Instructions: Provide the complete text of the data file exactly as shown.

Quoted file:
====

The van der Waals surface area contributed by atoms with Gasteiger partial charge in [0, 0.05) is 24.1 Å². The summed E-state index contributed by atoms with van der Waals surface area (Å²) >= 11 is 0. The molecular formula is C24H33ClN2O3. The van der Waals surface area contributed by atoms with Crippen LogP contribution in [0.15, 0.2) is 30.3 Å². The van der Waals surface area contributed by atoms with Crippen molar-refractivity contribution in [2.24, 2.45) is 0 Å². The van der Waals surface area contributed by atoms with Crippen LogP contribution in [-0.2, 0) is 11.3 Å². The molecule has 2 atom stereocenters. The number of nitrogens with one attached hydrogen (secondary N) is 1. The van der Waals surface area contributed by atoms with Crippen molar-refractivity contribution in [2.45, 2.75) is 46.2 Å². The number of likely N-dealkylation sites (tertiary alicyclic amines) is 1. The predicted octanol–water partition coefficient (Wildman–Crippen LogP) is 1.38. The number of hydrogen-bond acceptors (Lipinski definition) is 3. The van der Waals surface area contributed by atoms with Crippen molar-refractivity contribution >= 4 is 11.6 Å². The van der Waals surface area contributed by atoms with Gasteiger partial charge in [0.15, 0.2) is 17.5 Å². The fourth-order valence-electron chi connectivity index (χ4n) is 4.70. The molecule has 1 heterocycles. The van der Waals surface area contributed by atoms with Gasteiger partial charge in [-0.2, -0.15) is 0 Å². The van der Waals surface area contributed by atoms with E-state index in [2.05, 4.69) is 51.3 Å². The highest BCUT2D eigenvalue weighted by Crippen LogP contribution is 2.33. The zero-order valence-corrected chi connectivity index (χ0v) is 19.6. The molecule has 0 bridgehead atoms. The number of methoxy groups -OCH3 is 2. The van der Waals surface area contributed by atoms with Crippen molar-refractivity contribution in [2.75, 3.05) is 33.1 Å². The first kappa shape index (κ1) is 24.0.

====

The van der Waals surface area contributed by atoms with Gasteiger partial charge in [0, 0.05) is 24.1 Å². The summed E-state index contributed by atoms with van der Waals surface area (Å²) >= 11 is 0. The molecular formula is C24H33ClN2O3. The van der Waals surface area contributed by atoms with Crippen LogP contribution in [0.15, 0.2) is 30.3 Å². The van der Waals surface area contributed by atoms with Crippen molar-refractivity contribution in [2.24, 2.45) is 0 Å². The van der Waals surface area contributed by atoms with Crippen LogP contribution in [-0.2, 0) is 11.3 Å². The molecule has 2 atom stereocenters. The number of nitrogens with one attached hydrogen (secondary N) is 1. The van der Waals surface area contributed by atoms with Crippen molar-refractivity contribution in [2.45, 2.75) is 46.2 Å². The number of likely N-dealkylation sites (tertiary alicyclic amines) is 1. The predicted octanol–water partition coefficient (Wildman–Crippen LogP) is 1.38. The number of hydrogen-bond acceptors (Lipinski definition) is 3. The van der Waals surface area contributed by atoms with Crippen molar-refractivity contribution >= 4 is 11.6 Å². The van der Waals surface area contributed by atoms with Gasteiger partial charge in [0.15, 0.2) is 17.5 Å². The fourth-order valence-electron chi connectivity index (χ4n) is 4.70. The molecule has 1 heterocycles. The van der Waals surface area contributed by atoms with Gasteiger partial charge in [-0.2, -0.15) is 0 Å². The van der Waals surface area contributed by atoms with E-state index in [2.05, 4.69) is 51.3 Å². The highest BCUT2D eigenvalue weighted by Crippen LogP contribution is 2.33. The zero-order valence-corrected chi connectivity index (χ0v) is 19.6. The molecule has 0 bridgehead atoms. The number of methoxy groups -OCH3 is 2. The van der Waals surface area contributed by atoms with Crippen molar-refractivity contribution in [2.75, 3.05) is 33.1 Å². The first kappa shape index (κ1) is 24.0.